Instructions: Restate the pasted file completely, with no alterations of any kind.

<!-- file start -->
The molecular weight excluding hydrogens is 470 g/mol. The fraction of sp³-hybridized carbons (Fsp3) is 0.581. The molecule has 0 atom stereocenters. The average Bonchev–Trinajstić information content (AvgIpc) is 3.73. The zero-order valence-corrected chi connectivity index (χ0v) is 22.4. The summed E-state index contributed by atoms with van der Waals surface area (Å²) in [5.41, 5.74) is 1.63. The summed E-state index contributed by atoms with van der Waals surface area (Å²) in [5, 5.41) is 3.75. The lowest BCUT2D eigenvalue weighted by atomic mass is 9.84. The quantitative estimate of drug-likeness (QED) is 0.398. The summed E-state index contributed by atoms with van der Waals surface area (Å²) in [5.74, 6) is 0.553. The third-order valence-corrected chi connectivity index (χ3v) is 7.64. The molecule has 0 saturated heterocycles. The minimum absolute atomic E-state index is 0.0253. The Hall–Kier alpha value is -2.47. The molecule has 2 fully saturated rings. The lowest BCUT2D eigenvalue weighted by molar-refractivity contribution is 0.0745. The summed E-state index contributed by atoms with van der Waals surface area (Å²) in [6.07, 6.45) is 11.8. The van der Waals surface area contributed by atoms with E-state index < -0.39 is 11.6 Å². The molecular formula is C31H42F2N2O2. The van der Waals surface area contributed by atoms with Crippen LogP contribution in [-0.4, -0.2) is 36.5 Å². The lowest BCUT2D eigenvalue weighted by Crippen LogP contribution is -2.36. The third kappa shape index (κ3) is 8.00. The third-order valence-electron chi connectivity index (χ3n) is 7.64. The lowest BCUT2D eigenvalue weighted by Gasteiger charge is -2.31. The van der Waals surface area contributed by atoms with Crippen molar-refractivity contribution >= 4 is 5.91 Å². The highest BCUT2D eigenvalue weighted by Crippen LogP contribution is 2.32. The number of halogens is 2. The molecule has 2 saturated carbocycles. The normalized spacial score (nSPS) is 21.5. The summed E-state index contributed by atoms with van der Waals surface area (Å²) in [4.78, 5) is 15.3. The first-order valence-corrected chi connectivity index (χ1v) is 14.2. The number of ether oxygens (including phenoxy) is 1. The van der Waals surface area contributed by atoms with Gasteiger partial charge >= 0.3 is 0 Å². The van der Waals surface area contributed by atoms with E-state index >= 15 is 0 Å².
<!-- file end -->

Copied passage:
The molecular weight excluding hydrogens is 470 g/mol. The fraction of sp³-hybridized carbons (Fsp3) is 0.581. The molecule has 0 atom stereocenters. The average Bonchev–Trinajstić information content (AvgIpc) is 3.73. The zero-order valence-corrected chi connectivity index (χ0v) is 22.4. The summed E-state index contributed by atoms with van der Waals surface area (Å²) in [5.41, 5.74) is 1.63. The summed E-state index contributed by atoms with van der Waals surface area (Å²) in [5, 5.41) is 3.75. The lowest BCUT2D eigenvalue weighted by atomic mass is 9.84. The quantitative estimate of drug-likeness (QED) is 0.398. The summed E-state index contributed by atoms with van der Waals surface area (Å²) in [5.74, 6) is 0.553. The third-order valence-corrected chi connectivity index (χ3v) is 7.64. The molecule has 0 saturated heterocycles. The minimum absolute atomic E-state index is 0.0253. The Hall–Kier alpha value is -2.47. The molecule has 2 fully saturated rings. The lowest BCUT2D eigenvalue weighted by molar-refractivity contribution is 0.0745. The summed E-state index contributed by atoms with van der Waals surface area (Å²) in [6.07, 6.45) is 11.8. The van der Waals surface area contributed by atoms with E-state index < -0.39 is 11.6 Å². The molecular formula is C31H42F2N2O2. The van der Waals surface area contributed by atoms with Crippen LogP contribution in [-0.4, -0.2) is 36.5 Å². The lowest BCUT2D eigenvalue weighted by Crippen LogP contribution is -2.36. The third kappa shape index (κ3) is 8.00. The third-order valence-electron chi connectivity index (χ3n) is 7.64. The lowest BCUT2D eigenvalue weighted by Gasteiger charge is -2.31. The van der Waals surface area contributed by atoms with Crippen molar-refractivity contribution >= 4 is 5.91 Å². The highest BCUT2D eigenvalue weighted by Crippen LogP contribution is 2.32. The number of halogens is 2. The molecule has 2 saturated carbocycles. The normalized spacial score (nSPS) is 21.5. The summed E-state index contributed by atoms with van der Waals surface area (Å²) in [4.78, 5) is 15.3. The first-order valence-corrected chi connectivity index (χ1v) is 14.2. The number of ether oxygens (including phenoxy) is 1. The van der Waals surface area contributed by atoms with Gasteiger partial charge >= 0.3 is 0 Å². The van der Waals surface area contributed by atoms with E-state index >= 15 is 0 Å².